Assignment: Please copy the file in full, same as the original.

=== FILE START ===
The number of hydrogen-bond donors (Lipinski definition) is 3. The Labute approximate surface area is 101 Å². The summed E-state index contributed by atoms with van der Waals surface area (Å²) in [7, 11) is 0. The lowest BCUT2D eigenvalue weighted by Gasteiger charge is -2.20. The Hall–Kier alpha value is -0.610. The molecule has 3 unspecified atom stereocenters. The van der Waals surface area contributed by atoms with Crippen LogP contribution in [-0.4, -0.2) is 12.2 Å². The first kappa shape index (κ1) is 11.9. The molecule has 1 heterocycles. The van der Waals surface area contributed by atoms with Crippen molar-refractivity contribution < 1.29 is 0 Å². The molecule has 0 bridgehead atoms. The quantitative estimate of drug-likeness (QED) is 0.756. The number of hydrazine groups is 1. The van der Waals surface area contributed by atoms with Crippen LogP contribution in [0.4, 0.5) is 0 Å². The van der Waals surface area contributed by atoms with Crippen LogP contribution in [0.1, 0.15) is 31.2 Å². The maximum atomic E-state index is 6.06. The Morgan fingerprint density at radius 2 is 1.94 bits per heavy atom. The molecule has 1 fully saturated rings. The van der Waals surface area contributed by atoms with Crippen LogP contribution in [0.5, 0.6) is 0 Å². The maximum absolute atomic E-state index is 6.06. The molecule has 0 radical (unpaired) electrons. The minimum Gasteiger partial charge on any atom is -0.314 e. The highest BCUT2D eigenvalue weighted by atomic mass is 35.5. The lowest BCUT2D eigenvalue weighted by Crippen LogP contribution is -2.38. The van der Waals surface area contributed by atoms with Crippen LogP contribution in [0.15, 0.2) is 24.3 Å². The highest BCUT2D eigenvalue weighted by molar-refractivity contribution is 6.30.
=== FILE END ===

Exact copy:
The number of hydrogen-bond donors (Lipinski definition) is 3. The Labute approximate surface area is 101 Å². The summed E-state index contributed by atoms with van der Waals surface area (Å²) in [7, 11) is 0. The lowest BCUT2D eigenvalue weighted by Gasteiger charge is -2.20. The Hall–Kier alpha value is -0.610. The molecule has 3 unspecified atom stereocenters. The van der Waals surface area contributed by atoms with Crippen LogP contribution in [-0.4, -0.2) is 12.2 Å². The first kappa shape index (κ1) is 11.9. The molecule has 1 heterocycles. The van der Waals surface area contributed by atoms with Crippen molar-refractivity contribution < 1.29 is 0 Å². The molecule has 0 bridgehead atoms. The quantitative estimate of drug-likeness (QED) is 0.756. The number of hydrazine groups is 1. The van der Waals surface area contributed by atoms with Crippen LogP contribution in [0.4, 0.5) is 0 Å². The van der Waals surface area contributed by atoms with Crippen LogP contribution in [0.1, 0.15) is 31.2 Å². The maximum atomic E-state index is 6.06. The Morgan fingerprint density at radius 2 is 1.94 bits per heavy atom. The molecule has 1 fully saturated rings. The van der Waals surface area contributed by atoms with Crippen LogP contribution in [0.5, 0.6) is 0 Å². The maximum absolute atomic E-state index is 6.06. The molecule has 0 radical (unpaired) electrons. The minimum Gasteiger partial charge on any atom is -0.314 e. The highest BCUT2D eigenvalue weighted by atomic mass is 35.5. The lowest BCUT2D eigenvalue weighted by Crippen LogP contribution is -2.38. The van der Waals surface area contributed by atoms with Crippen LogP contribution in [0.15, 0.2) is 24.3 Å². The highest BCUT2D eigenvalue weighted by molar-refractivity contribution is 6.30.